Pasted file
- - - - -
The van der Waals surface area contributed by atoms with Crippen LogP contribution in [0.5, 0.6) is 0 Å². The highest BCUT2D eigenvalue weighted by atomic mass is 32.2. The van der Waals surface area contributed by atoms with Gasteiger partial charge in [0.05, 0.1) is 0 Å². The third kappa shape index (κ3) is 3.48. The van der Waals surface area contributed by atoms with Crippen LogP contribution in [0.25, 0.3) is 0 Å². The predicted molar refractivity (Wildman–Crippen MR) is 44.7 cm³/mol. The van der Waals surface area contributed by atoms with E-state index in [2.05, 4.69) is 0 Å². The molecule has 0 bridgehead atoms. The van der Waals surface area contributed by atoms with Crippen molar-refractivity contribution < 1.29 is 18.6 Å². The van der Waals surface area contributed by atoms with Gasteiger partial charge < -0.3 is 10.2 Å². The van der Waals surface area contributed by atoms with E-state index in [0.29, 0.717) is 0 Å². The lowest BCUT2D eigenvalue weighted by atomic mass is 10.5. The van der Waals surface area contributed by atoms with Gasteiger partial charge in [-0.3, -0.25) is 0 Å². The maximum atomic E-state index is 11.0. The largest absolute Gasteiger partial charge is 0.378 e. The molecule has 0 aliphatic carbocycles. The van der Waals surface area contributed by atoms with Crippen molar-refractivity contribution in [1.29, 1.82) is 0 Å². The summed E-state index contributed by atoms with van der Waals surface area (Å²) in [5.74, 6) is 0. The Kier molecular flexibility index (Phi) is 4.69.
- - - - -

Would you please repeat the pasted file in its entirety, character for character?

The van der Waals surface area contributed by atoms with Crippen LogP contribution in [0.5, 0.6) is 0 Å². The highest BCUT2D eigenvalue weighted by atomic mass is 32.2. The van der Waals surface area contributed by atoms with Gasteiger partial charge in [0.05, 0.1) is 0 Å². The third kappa shape index (κ3) is 3.48. The van der Waals surface area contributed by atoms with Crippen LogP contribution in [0.25, 0.3) is 0 Å². The predicted molar refractivity (Wildman–Crippen MR) is 44.7 cm³/mol. The van der Waals surface area contributed by atoms with E-state index in [2.05, 4.69) is 0 Å². The molecule has 0 bridgehead atoms. The van der Waals surface area contributed by atoms with Crippen molar-refractivity contribution < 1.29 is 18.6 Å². The van der Waals surface area contributed by atoms with Gasteiger partial charge < -0.3 is 10.2 Å². The van der Waals surface area contributed by atoms with E-state index in [0.29, 0.717) is 0 Å². The lowest BCUT2D eigenvalue weighted by atomic mass is 10.5. The van der Waals surface area contributed by atoms with Gasteiger partial charge in [-0.3, -0.25) is 0 Å². The maximum atomic E-state index is 11.0. The largest absolute Gasteiger partial charge is 0.378 e. The molecule has 0 aliphatic carbocycles. The van der Waals surface area contributed by atoms with Crippen molar-refractivity contribution in [1.29, 1.82) is 0 Å². The summed E-state index contributed by atoms with van der Waals surface area (Å²) in [5.74, 6) is 0. The Kier molecular flexibility index (Phi) is 4.69.